I had hours of anguish after discovering I had lost photos from July through December. Heaven knows my pictures would never be classed as good photography, but they were precious to me. It all began in the afternoon when my brain was already in steep decline. I’ve chanted it so often that it’s almost a mantra – “I wake up instantly, and it’s downhill the rest of the day.”
John’s request was reasonable enough. I hadn’t copied photos to his computer, and he was missing two years. He remembered seeing a picture he wanted to share, and he didn’t have it. I had put water on to boil for pasta, the first step in assembling baked ziti for dinner. Thinking it would take only a few seconds, I went to my computer and copied the files to Dropbox. It was merely a matter of moving them onto his machine. When I checked to make sure everything was there, one folder had only two pictures. I must have hit something wrong. I went through the process again, saw there were many photos in place, and started back to the kitchen. John reclaimed his chair, looked for the picture, and came to tell me it wasn’t there. He explained, “It was taken in July.”
Can you see that I had set myself up for a colossal failure? By insisting on finishing the job when I was tired and had other things on my mind, I was stubbornly speeding the wrong way. I looked at the original folder and found the last date was the end of June. I was annoyed at that point, but I assumed all I had to do was copy another set from a flash drive. Looking at my main backup, the one I keep with me all the time, I saw with horror that only six month’s worth of photos were there. Hoping I hadn’t overwritten the folder on a secondary backup, I checked it. Golly Pete! What had I done? How could I have messed up that one, too? Then it occurred to me that the fault was on the hard drive. I had somehow erased half a year and carefully overwritten all my backups. Aaaauuuuggghhhh! I stopped and went back to the boiling water on the stove.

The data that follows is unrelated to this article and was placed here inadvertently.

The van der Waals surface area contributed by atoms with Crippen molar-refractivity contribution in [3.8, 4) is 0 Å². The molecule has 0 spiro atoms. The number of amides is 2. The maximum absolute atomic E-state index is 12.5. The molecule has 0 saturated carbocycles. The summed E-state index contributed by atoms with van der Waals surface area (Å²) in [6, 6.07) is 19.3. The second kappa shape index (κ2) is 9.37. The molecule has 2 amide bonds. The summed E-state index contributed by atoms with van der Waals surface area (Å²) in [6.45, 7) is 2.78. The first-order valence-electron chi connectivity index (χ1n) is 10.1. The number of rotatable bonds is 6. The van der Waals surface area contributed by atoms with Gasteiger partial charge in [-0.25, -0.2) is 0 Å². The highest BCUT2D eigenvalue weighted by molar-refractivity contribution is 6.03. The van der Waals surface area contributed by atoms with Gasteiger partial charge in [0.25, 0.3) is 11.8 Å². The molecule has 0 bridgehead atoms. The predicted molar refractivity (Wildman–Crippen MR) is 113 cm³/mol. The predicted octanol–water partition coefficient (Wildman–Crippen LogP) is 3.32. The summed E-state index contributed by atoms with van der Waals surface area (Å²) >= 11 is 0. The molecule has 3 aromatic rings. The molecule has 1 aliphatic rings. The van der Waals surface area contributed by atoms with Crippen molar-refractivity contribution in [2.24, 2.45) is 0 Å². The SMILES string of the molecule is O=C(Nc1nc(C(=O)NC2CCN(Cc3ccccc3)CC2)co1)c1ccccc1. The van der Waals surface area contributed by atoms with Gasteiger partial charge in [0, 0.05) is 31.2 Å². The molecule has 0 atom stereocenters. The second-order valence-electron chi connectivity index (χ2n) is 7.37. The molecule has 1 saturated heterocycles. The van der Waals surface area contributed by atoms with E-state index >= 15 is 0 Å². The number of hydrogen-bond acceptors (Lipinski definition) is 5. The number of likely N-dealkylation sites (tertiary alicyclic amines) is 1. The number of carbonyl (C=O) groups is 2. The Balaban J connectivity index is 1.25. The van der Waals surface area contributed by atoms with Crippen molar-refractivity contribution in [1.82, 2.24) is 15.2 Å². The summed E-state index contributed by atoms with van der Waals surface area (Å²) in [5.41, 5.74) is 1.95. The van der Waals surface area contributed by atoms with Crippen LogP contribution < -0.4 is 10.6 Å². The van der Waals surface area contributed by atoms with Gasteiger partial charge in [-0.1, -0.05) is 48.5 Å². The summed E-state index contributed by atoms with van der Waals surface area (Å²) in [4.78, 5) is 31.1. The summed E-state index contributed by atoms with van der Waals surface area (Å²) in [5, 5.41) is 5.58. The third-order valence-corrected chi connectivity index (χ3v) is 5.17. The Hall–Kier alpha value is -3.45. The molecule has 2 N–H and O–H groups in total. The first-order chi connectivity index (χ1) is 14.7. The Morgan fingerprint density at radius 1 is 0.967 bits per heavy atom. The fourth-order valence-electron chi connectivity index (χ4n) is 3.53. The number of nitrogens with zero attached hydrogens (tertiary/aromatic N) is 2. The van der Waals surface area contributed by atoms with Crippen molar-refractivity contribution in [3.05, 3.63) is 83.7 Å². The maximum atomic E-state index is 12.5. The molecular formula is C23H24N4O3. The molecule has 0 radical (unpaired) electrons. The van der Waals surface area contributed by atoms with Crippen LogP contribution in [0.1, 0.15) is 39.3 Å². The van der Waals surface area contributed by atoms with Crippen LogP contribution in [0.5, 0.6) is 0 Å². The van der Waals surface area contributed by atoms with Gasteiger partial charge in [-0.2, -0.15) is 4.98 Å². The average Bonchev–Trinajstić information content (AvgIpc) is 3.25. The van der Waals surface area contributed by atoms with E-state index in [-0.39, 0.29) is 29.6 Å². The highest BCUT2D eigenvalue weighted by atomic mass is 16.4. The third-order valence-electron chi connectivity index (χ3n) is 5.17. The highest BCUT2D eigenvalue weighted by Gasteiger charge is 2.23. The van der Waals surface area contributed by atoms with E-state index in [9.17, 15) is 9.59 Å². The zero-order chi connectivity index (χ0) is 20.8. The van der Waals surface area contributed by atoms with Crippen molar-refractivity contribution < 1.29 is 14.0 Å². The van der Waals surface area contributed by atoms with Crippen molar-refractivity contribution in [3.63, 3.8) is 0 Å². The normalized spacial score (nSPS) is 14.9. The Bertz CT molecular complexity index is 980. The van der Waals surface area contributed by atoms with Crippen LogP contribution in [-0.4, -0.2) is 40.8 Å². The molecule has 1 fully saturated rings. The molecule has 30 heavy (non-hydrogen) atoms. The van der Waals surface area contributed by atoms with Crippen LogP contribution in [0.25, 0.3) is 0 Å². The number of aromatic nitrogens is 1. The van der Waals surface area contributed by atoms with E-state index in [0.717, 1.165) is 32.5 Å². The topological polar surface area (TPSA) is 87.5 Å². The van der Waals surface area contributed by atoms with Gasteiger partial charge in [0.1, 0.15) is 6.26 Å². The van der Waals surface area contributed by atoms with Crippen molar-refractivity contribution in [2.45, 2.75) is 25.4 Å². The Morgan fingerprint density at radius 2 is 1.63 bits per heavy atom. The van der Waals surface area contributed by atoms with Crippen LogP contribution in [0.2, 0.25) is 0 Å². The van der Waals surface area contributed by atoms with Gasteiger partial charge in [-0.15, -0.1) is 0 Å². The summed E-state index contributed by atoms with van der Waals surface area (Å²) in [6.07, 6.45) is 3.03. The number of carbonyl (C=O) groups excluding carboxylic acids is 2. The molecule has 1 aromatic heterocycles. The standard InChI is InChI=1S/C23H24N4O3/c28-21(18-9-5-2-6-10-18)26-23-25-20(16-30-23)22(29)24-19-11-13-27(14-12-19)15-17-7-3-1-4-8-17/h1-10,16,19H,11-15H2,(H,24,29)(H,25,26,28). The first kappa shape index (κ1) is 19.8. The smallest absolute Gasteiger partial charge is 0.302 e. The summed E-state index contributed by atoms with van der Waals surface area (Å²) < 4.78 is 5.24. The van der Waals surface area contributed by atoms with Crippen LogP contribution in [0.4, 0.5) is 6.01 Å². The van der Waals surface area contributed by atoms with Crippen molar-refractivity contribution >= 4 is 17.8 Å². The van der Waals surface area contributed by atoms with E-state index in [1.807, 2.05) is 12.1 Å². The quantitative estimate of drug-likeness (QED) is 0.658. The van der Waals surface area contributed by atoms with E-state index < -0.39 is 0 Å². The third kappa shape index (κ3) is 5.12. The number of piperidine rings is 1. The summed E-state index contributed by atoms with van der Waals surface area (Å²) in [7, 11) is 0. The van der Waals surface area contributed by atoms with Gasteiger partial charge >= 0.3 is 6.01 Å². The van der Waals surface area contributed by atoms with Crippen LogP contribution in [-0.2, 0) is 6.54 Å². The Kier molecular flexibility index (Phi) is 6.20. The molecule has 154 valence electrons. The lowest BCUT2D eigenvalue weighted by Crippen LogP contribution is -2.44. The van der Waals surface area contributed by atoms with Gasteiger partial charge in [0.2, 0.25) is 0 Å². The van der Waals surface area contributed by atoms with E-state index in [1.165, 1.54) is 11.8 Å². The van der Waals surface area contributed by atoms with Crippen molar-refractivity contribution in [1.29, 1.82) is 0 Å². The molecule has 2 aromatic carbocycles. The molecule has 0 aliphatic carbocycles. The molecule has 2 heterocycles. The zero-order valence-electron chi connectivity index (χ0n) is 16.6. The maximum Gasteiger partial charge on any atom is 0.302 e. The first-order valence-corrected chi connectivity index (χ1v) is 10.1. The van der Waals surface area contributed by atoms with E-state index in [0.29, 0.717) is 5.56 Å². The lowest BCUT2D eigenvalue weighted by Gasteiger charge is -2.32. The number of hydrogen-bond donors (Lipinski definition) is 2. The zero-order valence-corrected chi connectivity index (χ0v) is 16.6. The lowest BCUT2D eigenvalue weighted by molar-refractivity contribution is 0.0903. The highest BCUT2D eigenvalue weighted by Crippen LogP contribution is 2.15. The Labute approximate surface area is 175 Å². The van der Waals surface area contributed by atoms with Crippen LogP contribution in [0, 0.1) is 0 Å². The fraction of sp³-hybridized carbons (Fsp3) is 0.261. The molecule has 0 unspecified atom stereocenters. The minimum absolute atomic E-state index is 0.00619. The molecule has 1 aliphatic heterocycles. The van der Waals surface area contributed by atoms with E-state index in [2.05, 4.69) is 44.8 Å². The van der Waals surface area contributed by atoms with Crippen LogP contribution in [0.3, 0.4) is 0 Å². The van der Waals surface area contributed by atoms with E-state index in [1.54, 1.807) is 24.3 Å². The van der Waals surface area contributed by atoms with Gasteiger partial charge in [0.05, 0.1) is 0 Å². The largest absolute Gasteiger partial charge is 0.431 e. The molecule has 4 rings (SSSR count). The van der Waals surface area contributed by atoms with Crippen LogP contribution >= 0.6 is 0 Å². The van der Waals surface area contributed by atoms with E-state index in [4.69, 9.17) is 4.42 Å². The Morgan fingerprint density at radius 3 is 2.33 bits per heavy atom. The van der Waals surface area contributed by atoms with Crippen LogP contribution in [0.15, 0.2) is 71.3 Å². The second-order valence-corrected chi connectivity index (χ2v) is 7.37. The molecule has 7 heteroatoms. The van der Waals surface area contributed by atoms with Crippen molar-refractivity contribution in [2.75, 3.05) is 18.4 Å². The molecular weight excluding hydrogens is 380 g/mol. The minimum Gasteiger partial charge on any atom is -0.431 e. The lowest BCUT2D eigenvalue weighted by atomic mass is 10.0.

Speaking sternly to myself, I said, “Don’t think about it until after dinner.”
Not obeying, I thought, “What all is missing? Will anyone have copies they can share with me?”
“Stop it! You are in no state to think clearly.”
“I know I’m too tired to think. Still, various guests were with us for Thanksgiving and Christmas. I know I sent them photos.
“Good grief! Will you stop it? Nobody keeps email photos.”
“Wait! There is one last hope. Go get the external backup.”
By this time, the ziti was in the oven. I plugged in the external drive and couldn’t find the logs I wanted. There were so few files with recent dates. After bumbling around a bit, I told myself to put it all away and wait till the next day. No one should attempt to work in such a hopeless state. Again, not listening to myself, I looked at my master file. Understanding dawned slowly. I got up and put out the plates for dinner. As we sat down together on the porch, I told John and our grandsons what had happened.
I explained, “I had a really rough day, or at least one terrible hour. I was sure I had lost half my photos for a full year. You know what? I was dealing with 2015 and 2016, and you know I’m not good with numbers. I forgot 2016 was the present year. I was searching and trying to restore pictures I haven’t taken yet – photos from the future!!!!
The boys controlled their faces until I rolled my eyes and laughed at myself. A snicker escaped from David. He said, “You’re gonna write about it tomorrow, aren’t you?”
“It’s almost funny to me now,” I replied. “It will be after I sleep on it.”